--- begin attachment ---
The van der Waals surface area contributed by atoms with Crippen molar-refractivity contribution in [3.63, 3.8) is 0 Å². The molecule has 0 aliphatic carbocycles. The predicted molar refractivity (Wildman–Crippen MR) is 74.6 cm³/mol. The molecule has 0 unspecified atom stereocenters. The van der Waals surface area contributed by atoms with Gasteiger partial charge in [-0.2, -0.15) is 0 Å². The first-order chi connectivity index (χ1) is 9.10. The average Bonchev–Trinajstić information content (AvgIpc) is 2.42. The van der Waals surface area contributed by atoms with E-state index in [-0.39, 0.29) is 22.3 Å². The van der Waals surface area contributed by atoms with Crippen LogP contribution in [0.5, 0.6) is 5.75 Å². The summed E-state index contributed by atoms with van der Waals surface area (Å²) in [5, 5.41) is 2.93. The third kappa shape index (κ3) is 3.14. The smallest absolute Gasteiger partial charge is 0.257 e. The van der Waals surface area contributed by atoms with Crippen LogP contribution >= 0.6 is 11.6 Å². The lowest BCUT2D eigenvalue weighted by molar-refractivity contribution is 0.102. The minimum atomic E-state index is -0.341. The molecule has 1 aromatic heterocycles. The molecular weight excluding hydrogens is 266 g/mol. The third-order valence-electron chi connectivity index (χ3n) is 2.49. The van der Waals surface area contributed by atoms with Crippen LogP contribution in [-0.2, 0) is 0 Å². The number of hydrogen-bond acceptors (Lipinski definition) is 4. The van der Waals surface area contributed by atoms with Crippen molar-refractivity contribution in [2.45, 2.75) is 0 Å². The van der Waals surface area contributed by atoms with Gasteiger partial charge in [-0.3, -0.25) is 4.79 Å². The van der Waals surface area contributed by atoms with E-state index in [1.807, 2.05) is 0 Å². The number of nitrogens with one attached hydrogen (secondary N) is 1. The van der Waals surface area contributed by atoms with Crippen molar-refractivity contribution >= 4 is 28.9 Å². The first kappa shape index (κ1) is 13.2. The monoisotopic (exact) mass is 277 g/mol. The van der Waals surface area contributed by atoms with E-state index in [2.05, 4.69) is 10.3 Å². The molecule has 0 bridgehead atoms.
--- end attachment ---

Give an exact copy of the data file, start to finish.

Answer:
The van der Waals surface area contributed by atoms with Crippen molar-refractivity contribution in [3.63, 3.8) is 0 Å². The molecule has 0 aliphatic carbocycles. The predicted molar refractivity (Wildman–Crippen MR) is 74.6 cm³/mol. The molecule has 0 unspecified atom stereocenters. The van der Waals surface area contributed by atoms with Gasteiger partial charge in [-0.2, -0.15) is 0 Å². The first-order chi connectivity index (χ1) is 9.10. The average Bonchev–Trinajstić information content (AvgIpc) is 2.42. The van der Waals surface area contributed by atoms with E-state index in [-0.39, 0.29) is 22.3 Å². The van der Waals surface area contributed by atoms with Crippen LogP contribution in [0.5, 0.6) is 5.75 Å². The summed E-state index contributed by atoms with van der Waals surface area (Å²) in [5, 5.41) is 2.93. The third kappa shape index (κ3) is 3.14. The smallest absolute Gasteiger partial charge is 0.257 e. The van der Waals surface area contributed by atoms with Crippen LogP contribution >= 0.6 is 11.6 Å². The lowest BCUT2D eigenvalue weighted by molar-refractivity contribution is 0.102. The minimum atomic E-state index is -0.341. The molecule has 1 aromatic heterocycles. The molecular weight excluding hydrogens is 266 g/mol. The third-order valence-electron chi connectivity index (χ3n) is 2.49. The van der Waals surface area contributed by atoms with Crippen LogP contribution in [-0.2, 0) is 0 Å². The number of hydrogen-bond acceptors (Lipinski definition) is 4. The van der Waals surface area contributed by atoms with Crippen molar-refractivity contribution in [2.45, 2.75) is 0 Å². The van der Waals surface area contributed by atoms with Gasteiger partial charge in [-0.3, -0.25) is 4.79 Å². The van der Waals surface area contributed by atoms with E-state index in [1.807, 2.05) is 0 Å². The number of nitrogens with one attached hydrogen (secondary N) is 1. The van der Waals surface area contributed by atoms with Crippen molar-refractivity contribution >= 4 is 28.9 Å². The first kappa shape index (κ1) is 13.2. The monoisotopic (exact) mass is 277 g/mol. The van der Waals surface area contributed by atoms with E-state index in [2.05, 4.69) is 10.3 Å². The molecule has 0 bridgehead atoms.